When you consider that there are formats of 30 seconds, 60 seconds and 3 minutes, it can be a challenge to figure out what will strike the chord with your ideal audience member.

Clearly formats like Instagram Reels and Tik Tok are absolutely cashing in on the power and impact of short form content.

But that doesn’t mean there isn’t room for a deeper level of storytelling.

And when it comes to getting attention to your stuff, this is what you have to think about.

  • Where are my audience hanging out?
  • What do I need to connect to them with?



Whatever platform or medium you use, you’ve got to get the messaging right!

Some swear by audio.

Some by video.

And then there’s long form and short form to decide on.

John speaks to the nuances of content creation and the need for understanding the attraction of certain audiences towards those nuances.

And as Wendy suggests to him in the episode. spray and pray rarely works, so you’ve got to be quite focused in where you’re placing your messaging.

An excerpt

John Follis – “What it does is it forces businesses to realize that people’s attention span is very short. They probably are not going to listen or watch to a 30 minutes podcast, but they will listen to and watch a 30 second video. And because my training is 30 second TV commercials, there’s not a big leap between a 30 second TV commercial that’s got to captivate someone, get their attention, and in that period of time get them interested to know more about your product or service.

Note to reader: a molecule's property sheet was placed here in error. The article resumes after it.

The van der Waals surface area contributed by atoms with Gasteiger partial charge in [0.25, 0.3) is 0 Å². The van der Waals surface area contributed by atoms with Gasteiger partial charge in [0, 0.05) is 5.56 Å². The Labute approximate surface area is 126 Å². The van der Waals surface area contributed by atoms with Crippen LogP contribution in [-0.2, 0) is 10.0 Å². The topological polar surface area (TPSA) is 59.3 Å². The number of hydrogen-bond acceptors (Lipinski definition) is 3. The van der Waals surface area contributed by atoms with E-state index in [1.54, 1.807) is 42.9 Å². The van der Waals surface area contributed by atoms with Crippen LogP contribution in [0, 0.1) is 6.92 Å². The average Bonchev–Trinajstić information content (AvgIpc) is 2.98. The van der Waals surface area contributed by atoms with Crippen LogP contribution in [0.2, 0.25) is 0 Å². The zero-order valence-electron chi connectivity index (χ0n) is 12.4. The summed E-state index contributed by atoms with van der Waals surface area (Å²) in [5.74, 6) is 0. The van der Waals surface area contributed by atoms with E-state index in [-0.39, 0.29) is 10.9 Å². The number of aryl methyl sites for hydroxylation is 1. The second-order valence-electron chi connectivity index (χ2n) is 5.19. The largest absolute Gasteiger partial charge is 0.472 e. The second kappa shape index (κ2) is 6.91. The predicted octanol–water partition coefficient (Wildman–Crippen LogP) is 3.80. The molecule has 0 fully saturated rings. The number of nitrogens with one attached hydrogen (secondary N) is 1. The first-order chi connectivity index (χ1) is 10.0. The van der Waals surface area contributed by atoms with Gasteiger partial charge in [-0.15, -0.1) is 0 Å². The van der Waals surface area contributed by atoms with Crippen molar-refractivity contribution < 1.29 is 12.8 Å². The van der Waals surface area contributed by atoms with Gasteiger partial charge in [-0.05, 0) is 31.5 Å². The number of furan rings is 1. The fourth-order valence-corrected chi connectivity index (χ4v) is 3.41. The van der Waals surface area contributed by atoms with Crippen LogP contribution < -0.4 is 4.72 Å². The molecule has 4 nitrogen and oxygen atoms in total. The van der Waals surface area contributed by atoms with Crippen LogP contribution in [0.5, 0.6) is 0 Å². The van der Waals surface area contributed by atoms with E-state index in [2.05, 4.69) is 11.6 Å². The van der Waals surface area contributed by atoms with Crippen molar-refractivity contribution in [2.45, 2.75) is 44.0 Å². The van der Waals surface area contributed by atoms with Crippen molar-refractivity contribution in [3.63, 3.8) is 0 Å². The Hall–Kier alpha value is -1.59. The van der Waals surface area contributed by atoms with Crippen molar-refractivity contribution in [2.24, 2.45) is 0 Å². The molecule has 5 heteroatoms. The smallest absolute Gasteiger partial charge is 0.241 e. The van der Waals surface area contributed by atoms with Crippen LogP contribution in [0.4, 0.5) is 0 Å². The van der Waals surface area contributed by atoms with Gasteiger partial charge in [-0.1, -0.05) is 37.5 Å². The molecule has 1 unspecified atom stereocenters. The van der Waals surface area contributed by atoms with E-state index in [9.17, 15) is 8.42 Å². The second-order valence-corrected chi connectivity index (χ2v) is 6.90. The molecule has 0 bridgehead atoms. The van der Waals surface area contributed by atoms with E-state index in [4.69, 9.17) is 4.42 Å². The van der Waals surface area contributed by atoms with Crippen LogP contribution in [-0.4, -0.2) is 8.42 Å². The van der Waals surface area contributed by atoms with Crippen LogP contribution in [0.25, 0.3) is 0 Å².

Between TV commercial and a video, it’s really the same thing. So it’s not just a matter of having video, but having really short, compelling, creative, entertaining videos that get people excited about the product or service that you’re trying to promote. And because my expertise is writing and design and art direction and video creation, that’s what I excel at.

That’s my skill set. I don’t come out of the business side of marketing, I come out of the creative side. I’m really a creative guy that realized that I’ve got to be more smart about the marketing behind the creative. But I just think that every business can have a lot more really compelling, short, creative content. And then the question becomes is how you get that video in front of the person. But the first step is creating a message that you want to get in front of people that if they see it, they’re going to get excited about it, they’re going to react to it. There’s a lot of video crap out there, but it’s not created by people who are talented at communicating a message in 30, 60 seconds.”